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Morris, 56267
Morris Sun Tribune
320-589-4357 customer support
Morris Minnesota 607 Pacific Avenue 56267

Erosion affects water quality, whether it occurs next to a lake, stream or wetland, or in the heart of a city housing development. Erosion is the wearing away of soils due to open areas and scarce vegetation.

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Erosion contains soil particles that are moved from one spot to another by water runoff. High concentrations of soil particles in water can adversely affect aquatic ecosystems by picking up other nutrients with the soil particles, covering spawning areas with sediment, changing light patterns and water clarity with particles suspended in the water, and making Minnesota waters generally less desirable habitat for fish and wildlife. Many plants and animals need clean, clear water to survive-from microscopic zooplankton at the bottom of the food chain, to frogs, turtles, fish and waterfowl.

Excessive nutrients stimulate excessive plant growth. Nutrients can come from many sources. Some are found naturally in Minnesota soils.

But many nutrients come from fertilizers applied to agricultural fields, golf courses and traditional lawns.

Soil erosion not only affects water in lakes and streams, it may also reduce cropland fertility and cause agricultural drainage ditches to fill with sediment, requiring costly ditch maintenance.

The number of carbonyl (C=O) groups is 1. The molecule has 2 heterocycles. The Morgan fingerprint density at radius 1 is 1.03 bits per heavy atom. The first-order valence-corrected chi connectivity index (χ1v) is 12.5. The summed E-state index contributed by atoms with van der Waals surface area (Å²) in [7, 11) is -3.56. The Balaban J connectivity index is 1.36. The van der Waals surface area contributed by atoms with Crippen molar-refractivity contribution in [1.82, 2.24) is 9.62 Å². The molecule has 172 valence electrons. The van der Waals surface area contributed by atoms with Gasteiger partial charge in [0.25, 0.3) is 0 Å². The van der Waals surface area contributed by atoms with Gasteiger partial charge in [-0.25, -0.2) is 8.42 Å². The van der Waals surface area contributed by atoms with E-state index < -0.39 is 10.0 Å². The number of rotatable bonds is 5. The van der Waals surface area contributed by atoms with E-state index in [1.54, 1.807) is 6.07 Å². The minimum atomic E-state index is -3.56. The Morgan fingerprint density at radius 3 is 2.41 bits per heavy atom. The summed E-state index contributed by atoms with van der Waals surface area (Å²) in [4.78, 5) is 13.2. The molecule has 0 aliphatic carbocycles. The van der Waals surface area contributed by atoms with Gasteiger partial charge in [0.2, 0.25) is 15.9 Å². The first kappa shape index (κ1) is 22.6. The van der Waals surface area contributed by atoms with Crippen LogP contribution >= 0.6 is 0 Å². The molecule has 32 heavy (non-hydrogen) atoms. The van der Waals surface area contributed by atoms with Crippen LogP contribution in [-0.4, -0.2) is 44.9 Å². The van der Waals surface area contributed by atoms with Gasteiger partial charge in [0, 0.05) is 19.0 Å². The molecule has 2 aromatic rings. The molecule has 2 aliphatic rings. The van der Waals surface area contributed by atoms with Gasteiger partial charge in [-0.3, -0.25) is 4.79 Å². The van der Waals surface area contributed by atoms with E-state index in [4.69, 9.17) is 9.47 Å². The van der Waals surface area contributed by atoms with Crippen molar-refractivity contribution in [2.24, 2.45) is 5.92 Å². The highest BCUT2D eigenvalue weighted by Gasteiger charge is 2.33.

Some water utilities also use water from rivers and lakes as a source of local drinking water and must spend more to treat water that has high sediment concentrations from erosion.

There are two ways to prevent erosion: hard armoring and soft armoring.

Hard-armor techniques include riprap (placing large rocks up an eroding slope) or retaining walls. Hard armoring is expensive to install and is often installed incorrectly.

Increasingly popular are soft-armor methods, which use organic and inorganic materials, like swells or swales, combined with plants to create a living barrier of protection. These create a more natural, environmentally friendly barrier with the added benefit of enhancing habitat. Replacing bare spots with native plants can add color and interest to your landscape and attract a wide variety of birds, butterflies and wildlife.

The Minnesota Department of Natural Resources has several publications available on its Web site that can help people manage property to reduce runoff and benefit Minnesota's native habitat.

Everything we do on the land impacts our waters. Learn how to help at www.mndnr.gov.

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news@morrissuntribune.com
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